I spent 12 years as director of the national statutory body representing patients’ interests in the NHS and I learnt a number of things during that experience, one of which was that however well argued or well informed the case made on behalf of the users of services in the National Health Service might be, it is not automatically listened to. The powerful vested interests within health militate against that. Let us be clear: there is a power imbalance between the user and the provider of the health service. There is an imbalance in information and in what they can do. For the voice of the users to become as central as repeated government policy has said it should be, that voice has to be substantial and loud. That means that the bodies representing the interests of users have to be able to make waves. They have to make people listen and, on occasion, they have to be a nuisance. That is why, when the Bill was going through Parliament, we asked repeatedly in your Lordships’ House whether Healthwatch would be able to campaign in the interests of the users of the service that they were representing.

We asked in Committee, and the noble Baroness, Lady Northover, assured us that users would be able to campaign. We asked again on Report, and again the noble Baroness, Lady Northover, assured us that that would be the case—Healthwatch would be able to campaign in support of the interests of local health service users. As is widely known, I defer to no one in my respect for the noble Baroness, Lady Northover. To mis-speak once may be regarded as a misfortune; to mis-speak twice begins to look like carelessness. Either the noble Baroness was being extremely careless—repeatedly, both in Committee and on Report—or policy has changed. Despite the intent that these would be vibrant, effective, campaigning voices on behalf of patients, somewhere along the line someone in the Department of Health took a decision and said, “No, we mustn’t allow them to have any sort of effectiveness whatever. They mustn’t be allowed to make waves; they mustn’t be allowed to cause trouble; they mustn’t be allowed to be a nuisance”, because that is what the regulations do.

What are we to make of Regulation 36(1)(a)(ii)? It is unequivocal. Healthwatch will not be allowed to do anything that promotes or opposes changes in,

“the policy adopted by any governmental or public authority in relation to any matter”.

I find it difficult to know what a local Healthwatch organisation will say about the change in the organisation of, say, diabetes services in a particular area that will not be “in relation to any matter”, or determined by a “public authority” or a “policy adopted by” a public authority, so the local Healthwatch cannot object or campaign against it.

I am sure that in trying to defend the extraordinary wording that is placed before us tonight the Minister will try to tell us that paragraph (2) makes it all right. I am aware that the noble and learned Lord, Lord Mackay, is with us, so I hesitate to say that it seems to be a lot of legal gobbledegook. Apparently it will be all right if it,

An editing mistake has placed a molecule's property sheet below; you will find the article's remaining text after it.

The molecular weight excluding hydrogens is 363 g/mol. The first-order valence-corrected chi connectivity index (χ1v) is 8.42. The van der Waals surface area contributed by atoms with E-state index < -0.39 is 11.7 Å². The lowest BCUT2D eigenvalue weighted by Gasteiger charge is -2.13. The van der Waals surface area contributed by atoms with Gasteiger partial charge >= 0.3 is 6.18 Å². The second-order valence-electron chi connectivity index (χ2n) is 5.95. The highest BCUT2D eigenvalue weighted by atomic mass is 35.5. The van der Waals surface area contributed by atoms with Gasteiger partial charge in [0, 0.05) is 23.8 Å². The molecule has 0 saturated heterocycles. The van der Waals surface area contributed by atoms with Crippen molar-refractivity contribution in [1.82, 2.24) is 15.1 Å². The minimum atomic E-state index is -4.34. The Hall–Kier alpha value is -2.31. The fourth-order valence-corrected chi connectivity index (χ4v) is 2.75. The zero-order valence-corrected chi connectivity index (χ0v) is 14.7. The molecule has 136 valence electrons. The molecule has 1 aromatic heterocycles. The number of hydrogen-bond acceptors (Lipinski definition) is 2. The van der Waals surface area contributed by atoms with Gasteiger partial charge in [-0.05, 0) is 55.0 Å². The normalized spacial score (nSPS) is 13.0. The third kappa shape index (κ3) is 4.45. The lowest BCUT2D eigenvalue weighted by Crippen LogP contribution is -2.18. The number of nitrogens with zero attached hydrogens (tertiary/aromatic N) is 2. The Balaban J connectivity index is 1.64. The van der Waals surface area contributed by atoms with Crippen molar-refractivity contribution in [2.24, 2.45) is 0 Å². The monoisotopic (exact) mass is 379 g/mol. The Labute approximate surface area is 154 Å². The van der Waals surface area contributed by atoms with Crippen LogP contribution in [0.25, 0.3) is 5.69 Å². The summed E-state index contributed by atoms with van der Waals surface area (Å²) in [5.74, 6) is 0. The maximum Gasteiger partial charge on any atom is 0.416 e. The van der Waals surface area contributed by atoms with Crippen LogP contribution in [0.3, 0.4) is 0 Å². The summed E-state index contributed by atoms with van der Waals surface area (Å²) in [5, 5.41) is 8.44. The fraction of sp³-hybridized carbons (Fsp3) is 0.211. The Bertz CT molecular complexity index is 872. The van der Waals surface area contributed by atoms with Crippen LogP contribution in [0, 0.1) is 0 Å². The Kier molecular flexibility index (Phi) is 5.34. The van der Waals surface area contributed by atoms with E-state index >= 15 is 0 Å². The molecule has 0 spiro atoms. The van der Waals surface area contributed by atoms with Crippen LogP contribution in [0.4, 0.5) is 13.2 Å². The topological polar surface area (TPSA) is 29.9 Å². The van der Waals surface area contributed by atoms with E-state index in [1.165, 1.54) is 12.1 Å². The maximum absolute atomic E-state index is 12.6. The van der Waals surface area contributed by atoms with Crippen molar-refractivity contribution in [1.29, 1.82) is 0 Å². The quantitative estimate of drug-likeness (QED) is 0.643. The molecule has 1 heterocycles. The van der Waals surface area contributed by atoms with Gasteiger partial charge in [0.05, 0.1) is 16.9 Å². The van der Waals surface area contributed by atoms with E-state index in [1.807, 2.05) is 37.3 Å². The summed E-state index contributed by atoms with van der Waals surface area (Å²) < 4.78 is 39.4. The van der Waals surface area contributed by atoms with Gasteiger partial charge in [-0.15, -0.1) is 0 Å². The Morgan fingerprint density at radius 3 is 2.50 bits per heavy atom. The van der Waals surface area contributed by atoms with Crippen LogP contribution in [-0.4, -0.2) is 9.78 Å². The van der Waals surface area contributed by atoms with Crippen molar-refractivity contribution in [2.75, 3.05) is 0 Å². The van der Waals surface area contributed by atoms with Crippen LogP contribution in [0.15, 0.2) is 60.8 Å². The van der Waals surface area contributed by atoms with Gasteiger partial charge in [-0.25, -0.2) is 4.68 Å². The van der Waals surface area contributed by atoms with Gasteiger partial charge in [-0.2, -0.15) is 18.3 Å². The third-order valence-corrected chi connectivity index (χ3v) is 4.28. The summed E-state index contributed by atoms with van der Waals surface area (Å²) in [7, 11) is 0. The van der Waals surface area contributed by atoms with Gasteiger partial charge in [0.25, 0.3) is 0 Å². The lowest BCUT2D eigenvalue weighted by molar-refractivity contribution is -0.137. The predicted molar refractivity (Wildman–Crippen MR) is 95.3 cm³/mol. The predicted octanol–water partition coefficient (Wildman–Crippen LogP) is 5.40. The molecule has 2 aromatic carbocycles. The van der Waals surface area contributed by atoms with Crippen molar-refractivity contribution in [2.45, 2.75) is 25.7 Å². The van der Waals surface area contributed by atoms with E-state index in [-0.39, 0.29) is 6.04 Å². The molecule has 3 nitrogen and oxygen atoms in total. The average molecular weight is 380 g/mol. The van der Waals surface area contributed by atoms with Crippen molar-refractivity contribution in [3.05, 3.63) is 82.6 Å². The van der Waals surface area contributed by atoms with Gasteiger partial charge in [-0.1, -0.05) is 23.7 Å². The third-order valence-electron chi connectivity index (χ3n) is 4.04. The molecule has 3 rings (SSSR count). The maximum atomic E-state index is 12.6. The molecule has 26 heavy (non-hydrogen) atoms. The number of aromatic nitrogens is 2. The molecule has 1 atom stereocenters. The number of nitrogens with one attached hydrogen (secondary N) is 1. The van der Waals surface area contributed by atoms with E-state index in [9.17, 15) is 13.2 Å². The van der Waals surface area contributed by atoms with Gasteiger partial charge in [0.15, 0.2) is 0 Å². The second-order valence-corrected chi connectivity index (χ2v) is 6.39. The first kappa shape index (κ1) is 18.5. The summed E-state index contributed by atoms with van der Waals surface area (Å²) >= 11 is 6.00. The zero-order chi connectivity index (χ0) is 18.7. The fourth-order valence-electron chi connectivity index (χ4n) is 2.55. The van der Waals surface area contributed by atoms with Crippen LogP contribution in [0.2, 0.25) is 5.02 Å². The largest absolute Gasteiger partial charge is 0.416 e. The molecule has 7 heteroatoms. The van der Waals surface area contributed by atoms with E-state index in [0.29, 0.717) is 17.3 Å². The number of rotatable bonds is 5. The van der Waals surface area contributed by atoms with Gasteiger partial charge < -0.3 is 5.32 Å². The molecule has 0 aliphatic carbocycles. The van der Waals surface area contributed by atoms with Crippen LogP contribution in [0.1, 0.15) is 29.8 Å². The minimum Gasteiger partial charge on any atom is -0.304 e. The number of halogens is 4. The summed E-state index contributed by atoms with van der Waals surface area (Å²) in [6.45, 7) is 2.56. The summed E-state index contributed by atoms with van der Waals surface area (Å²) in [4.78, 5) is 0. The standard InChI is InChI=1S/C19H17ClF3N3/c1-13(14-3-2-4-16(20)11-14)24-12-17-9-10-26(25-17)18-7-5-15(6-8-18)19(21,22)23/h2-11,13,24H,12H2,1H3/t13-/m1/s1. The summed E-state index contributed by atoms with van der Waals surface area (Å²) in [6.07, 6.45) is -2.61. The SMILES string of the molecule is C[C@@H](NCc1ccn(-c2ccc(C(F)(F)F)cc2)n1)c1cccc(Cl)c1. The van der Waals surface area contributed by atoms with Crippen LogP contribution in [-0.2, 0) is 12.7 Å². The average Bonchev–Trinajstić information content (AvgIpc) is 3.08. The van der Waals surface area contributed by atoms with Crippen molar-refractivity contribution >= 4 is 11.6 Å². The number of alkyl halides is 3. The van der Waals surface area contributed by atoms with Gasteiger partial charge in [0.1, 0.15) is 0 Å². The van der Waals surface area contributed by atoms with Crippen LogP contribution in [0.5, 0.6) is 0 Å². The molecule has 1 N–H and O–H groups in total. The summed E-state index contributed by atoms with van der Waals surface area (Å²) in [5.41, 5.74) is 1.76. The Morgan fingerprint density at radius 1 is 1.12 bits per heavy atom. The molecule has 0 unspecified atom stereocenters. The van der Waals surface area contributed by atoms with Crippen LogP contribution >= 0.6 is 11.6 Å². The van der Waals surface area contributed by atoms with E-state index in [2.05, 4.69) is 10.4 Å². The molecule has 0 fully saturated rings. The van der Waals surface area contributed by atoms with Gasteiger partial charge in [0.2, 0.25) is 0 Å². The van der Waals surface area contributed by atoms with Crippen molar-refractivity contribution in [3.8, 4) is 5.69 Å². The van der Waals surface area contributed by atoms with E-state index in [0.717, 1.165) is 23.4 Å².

“can reasonably be regarded as incidental to other activities, which a person might reasonably consider to be activities carried on for the benefit of the community in England”—


“those other activities cannot reasonably be regarded as incidental to activities of the descriptions prescribed in paragraph (1)”—

which is the bit I read out.

That is very clear. I am sure that all the guidance that can emerge from the Department of Health in the future will make it clearer still. But even if you take that as trying to mitigate a blanket effect of forbidding any campaigning that might conceivably be regarded as a,

“policy adopted by … any … public authority on any matter”,

what does it actually mean? What is incidental to other activities? It is not incidental to other activities to say that the reorganisation of diabetes clinics in a particular area is inappropriate. That is what the Healthwatch organisation is there to say on behalf of local users; it is not incidental to something else that it should be doing. What is this meant to mean?

Healthwatch England, all of three hours ago, sent us its comments on the regulations. It said that they could have been worded more appropriately. There is an understatement. I wonder what it really meant. I do not think that the question is one of more appropriate wording. I wonder how much room for manoeuvre Healthwatch England had—given how independent we know that its structure enables it to be—to say what it really thought about the nonsense of the wording. It did feel strongly enough to tell us that it hoped that future regulation in statutory instruments might get it right. That is very interesting.

The definition of an institution that is a political campaigning organisation is any person carrying on or proposing to carry on activities to promote or oppose changes in any law applicable in the United Kingdom. Healthwatch England, by the definition in these regulations, is a politically campaigning organisation. Therefore, no local Healthwatch organisation will be allowed to act in support of a policy that has emerged from the national body representing patients.

I am sure that, however malign the intent was of those who drafted these regulations and of the Ministers who instructed them to do so, they did not mean them to be quite so destructive. I do not know who writes these things. I do not know what they are trying to achieve. However, we should be clear that there will not be one point of contact so that a local Healthwatch would know where to go to be given clear and consistent guidance, because the structure that the Government are creating is fragmented. Each local authority will commission an organisation to provide local Healthwatch services. Individually, around the country, people will try to interpret what the regulations mean—yet they are virtually incapable of being sensibly interpreted.